I'm belatedly reading this week's Newsweek, having been on a business trip the last several days. There are two stories -- a first-person account and a companion article -- about living the "freegan" life, a term that was new to me. Freegan (vegan + free) describes people who essentially step off the consumerist grid to minimize their ecological footprint. Reporter Raina Kelley kept a diary of a month in which:
I would be a vegan who bought nothing but local and/or organic food. I would use only ecofriendly transportation, cut my electricity bill in half and erase my carbon footprint. My mantra would be "recyle, reuse, renew," while never forgetting to reflect on my impact on the Earth before acting. ... That's tough work for an eBay-loving, omnivorous, cigarette-smoking shopaholic. ...Kelley's Freegan Girl blog recounts her whole month. She staggers to the end of the experiment describing herself as only a step away from losing her mind, but comes out of the experience with a new dedication to moderation and a list of workable ways in which to be part of the solution.
The American way of life has to change if we want to do something about global warming. But it's not [easy]. It's time-consuming, confusing and infuriating. I was doing fine, living my little piece of the American Dream, and now the inconvenient truth is that I feel bad about it. ...
I haven't been the same since I pitched this story. I see waste everywhere. I feel guilty about everything--doing my laundry, spending a day at the mall, leaving my computer on at night, relaxing in the shower, BUYING FOOD AT THE GROCERY STORE. How can absolutely everything I've been taught to do to survive be wrong?
The companion article by Jerry Adler compares the freegan movement to the "Utopian and religious communities, ... hermits, mendicants and holy fools who have been rejecting the corrupting influence of civilization since it was invented." He acknowledges the validity of their critique of the excesses and wastefulness of postindustrial consumerist culture, but suggests that the world's poor would be better off if we contribute to our economy and share our surplus wealth with them, rather than "competing with them for it." Ouch.
Freegan goals remind me of much of the frugal-living advice found in two books that helped me through several years of raising a family on a single income when I was staying home with my girls when they were young -- compilations of what used to be a monthly newsletter called The Tightwad Gazette, written by Amy Dacyczyn. Our Depression-raised parents or grandparents, too, have always known that it was possible to reuse that aluminum foil, take the bus or walk, repair that lamp, get the last teaspoonful of ketchup from that bottle, or scrape the burnt bits off our toast. Frugal, minimal-impact living isn't new, but it may feel new and particularly meaningful to a generation that is doubly conscious of its comfortable upbringing and the need to make lifestyle alterations for environmental reasons.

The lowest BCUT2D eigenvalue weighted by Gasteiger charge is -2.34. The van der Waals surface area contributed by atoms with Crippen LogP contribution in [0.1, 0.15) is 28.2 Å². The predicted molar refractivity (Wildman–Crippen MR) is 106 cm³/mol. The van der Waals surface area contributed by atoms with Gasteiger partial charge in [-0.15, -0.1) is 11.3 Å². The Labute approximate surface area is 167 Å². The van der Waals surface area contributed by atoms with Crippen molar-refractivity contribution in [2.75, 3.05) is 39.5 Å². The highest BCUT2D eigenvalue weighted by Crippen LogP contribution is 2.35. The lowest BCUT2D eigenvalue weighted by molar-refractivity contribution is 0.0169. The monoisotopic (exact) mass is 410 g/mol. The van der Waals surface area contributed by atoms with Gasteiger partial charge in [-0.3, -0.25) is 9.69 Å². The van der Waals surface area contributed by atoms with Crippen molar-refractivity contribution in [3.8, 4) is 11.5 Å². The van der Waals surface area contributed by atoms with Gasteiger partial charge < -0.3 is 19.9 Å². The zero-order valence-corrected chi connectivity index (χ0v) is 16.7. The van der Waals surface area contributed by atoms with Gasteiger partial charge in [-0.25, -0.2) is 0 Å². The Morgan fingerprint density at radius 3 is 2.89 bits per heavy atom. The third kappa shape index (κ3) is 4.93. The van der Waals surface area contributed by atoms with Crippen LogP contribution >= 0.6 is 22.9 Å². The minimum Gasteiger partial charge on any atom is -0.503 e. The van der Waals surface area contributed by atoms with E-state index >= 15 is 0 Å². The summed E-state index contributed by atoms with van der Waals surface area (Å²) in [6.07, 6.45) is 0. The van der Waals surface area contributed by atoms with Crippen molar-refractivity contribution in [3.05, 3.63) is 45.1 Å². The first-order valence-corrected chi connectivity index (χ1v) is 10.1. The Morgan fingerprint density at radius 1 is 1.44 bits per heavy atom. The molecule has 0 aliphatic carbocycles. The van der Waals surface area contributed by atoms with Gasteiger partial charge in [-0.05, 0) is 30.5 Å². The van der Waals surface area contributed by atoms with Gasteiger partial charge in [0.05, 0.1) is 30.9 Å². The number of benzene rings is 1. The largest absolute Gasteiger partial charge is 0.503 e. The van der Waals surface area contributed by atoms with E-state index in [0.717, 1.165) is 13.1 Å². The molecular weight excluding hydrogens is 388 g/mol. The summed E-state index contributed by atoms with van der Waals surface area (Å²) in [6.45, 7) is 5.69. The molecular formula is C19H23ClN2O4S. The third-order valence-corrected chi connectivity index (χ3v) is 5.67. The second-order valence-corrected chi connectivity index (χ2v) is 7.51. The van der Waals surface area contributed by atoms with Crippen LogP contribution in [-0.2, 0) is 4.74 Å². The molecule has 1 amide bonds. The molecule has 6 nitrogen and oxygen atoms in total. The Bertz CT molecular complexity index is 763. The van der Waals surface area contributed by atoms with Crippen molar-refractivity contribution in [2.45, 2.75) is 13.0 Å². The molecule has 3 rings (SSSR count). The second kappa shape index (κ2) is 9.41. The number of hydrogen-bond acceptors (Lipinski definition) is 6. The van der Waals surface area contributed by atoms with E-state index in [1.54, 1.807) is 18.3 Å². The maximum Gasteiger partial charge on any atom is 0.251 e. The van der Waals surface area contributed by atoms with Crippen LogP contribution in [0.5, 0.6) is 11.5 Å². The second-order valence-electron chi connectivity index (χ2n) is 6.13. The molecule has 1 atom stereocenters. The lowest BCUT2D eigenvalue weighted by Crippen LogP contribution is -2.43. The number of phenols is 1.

Later in the same issue of Newsweek is an article about the recent spate of what might be considered "my year of self-deprivation" books, like Barbara Kingsolver's local-food adventure, Animal, Vegetable, Miracle, and A.J. Jacobs' The Year of Living Biblically, in which the author chronicles his year-long attempt to follow every mandate in the Bible. The article's author suggests that the popularity of such books implies that we're such an affluent society that only by taking choices away can we find meaningful direction or bring order to our modern, messy lives. I can certainly find some resonance in that thought. Having been raised in a necessarily frugal household myself, I can't imagine finding satisfaction in a life that's driven by showy spending.
My own current financial constraints (I have a good job, I hasten to add, but considerable obligations as well) lead me to live a life that avoids most consumer excesses, but I well know that the pressures of time and convenience lead me to make choices I wouldn't want held up as a public example of best sustainability practices.
Here, then, is my contribution to frugal living for the next month: I'm going to live as much as possible on what is already in my cupboards, refrigerator and freezer, finding ways to use those cans and packages and bags of rice and flour that my gaze always passes over as I decide what's for dinner. As Amy Dacyczyn noted in those Tightwad articles, the typical family can, with care, make a quicker, bigger difference to their food spending than in almost any other area -- by relying less on highly processed or pre-prepared foods, buying ingredients in bulk, and cooking simple dishes from scratch. And in a month where finances are particularly tight, living off what you've already got on hand for a period of time can make a real difference to the bottom line (and, if it means making food last longer by not eating quite so much of it, the size of the bottom). Having looked at my checkbook (ack!) and stepped on the scale (aacckkk!), I find this would be a perfect time to address both issues.